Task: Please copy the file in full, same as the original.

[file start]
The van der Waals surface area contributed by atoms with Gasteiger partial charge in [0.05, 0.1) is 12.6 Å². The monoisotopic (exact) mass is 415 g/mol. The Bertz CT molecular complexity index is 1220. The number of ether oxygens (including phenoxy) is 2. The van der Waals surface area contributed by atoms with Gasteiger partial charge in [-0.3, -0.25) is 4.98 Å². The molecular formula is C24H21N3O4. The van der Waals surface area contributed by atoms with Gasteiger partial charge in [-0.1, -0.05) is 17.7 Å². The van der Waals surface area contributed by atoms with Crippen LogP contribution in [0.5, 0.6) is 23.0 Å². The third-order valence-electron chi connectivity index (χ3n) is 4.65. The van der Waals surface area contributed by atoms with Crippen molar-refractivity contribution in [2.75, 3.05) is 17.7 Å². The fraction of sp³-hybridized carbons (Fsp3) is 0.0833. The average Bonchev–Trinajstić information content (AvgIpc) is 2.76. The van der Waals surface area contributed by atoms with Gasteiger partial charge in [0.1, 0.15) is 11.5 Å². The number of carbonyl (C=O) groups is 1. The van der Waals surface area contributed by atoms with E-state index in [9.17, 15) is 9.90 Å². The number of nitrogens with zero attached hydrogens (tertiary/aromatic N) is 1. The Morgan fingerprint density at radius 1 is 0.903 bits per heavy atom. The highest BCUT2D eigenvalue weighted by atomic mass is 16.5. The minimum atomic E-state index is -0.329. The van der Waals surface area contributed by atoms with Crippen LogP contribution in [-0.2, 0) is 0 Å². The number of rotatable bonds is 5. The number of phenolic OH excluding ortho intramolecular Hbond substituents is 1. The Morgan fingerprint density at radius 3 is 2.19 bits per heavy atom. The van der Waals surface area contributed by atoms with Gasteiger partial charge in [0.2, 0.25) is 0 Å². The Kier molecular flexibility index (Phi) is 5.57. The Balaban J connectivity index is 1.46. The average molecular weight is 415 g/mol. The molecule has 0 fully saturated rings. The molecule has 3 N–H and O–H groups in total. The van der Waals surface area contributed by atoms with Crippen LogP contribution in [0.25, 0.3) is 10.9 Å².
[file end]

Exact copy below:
The van der Waals surface area contributed by atoms with Gasteiger partial charge in [0.05, 0.1) is 12.6 Å². The monoisotopic (exact) mass is 415 g/mol. The Bertz CT molecular complexity index is 1220. The number of ether oxygens (including phenoxy) is 2. The van der Waals surface area contributed by atoms with Gasteiger partial charge in [-0.3, -0.25) is 4.98 Å². The molecular formula is C24H21N3O4. The van der Waals surface area contributed by atoms with Gasteiger partial charge in [-0.1, -0.05) is 17.7 Å². The van der Waals surface area contributed by atoms with Crippen LogP contribution in [0.5, 0.6) is 23.0 Å². The third-order valence-electron chi connectivity index (χ3n) is 4.65. The van der Waals surface area contributed by atoms with Crippen molar-refractivity contribution in [2.75, 3.05) is 17.7 Å². The fraction of sp³-hybridized carbons (Fsp3) is 0.0833. The average Bonchev–Trinajstić information content (AvgIpc) is 2.76. The van der Waals surface area contributed by atoms with Gasteiger partial charge in [0.1, 0.15) is 11.5 Å². The number of carbonyl (C=O) groups is 1. The van der Waals surface area contributed by atoms with E-state index in [9.17, 15) is 9.90 Å². The number of nitrogens with zero attached hydrogens (tertiary/aromatic N) is 1. The Morgan fingerprint density at radius 1 is 0.903 bits per heavy atom. The highest BCUT2D eigenvalue weighted by atomic mass is 16.5. The minimum atomic E-state index is -0.329. The van der Waals surface area contributed by atoms with Crippen LogP contribution in [-0.2, 0) is 0 Å². The number of rotatable bonds is 5. The number of phenolic OH excluding ortho intramolecular Hbond substituents is 1. The Morgan fingerprint density at radius 3 is 2.19 bits per heavy atom. The van der Waals surface area contributed by atoms with Gasteiger partial charge in [0.2, 0.25) is 0 Å². The Kier molecular flexibility index (Phi) is 5.57. The Balaban J connectivity index is 1.46. The average molecular weight is 415 g/mol. The molecule has 0 fully saturated rings. The molecule has 3 N–H and O–H groups in total. The van der Waals surface area contributed by atoms with Crippen LogP contribution in [0.25, 0.3) is 10.9 Å².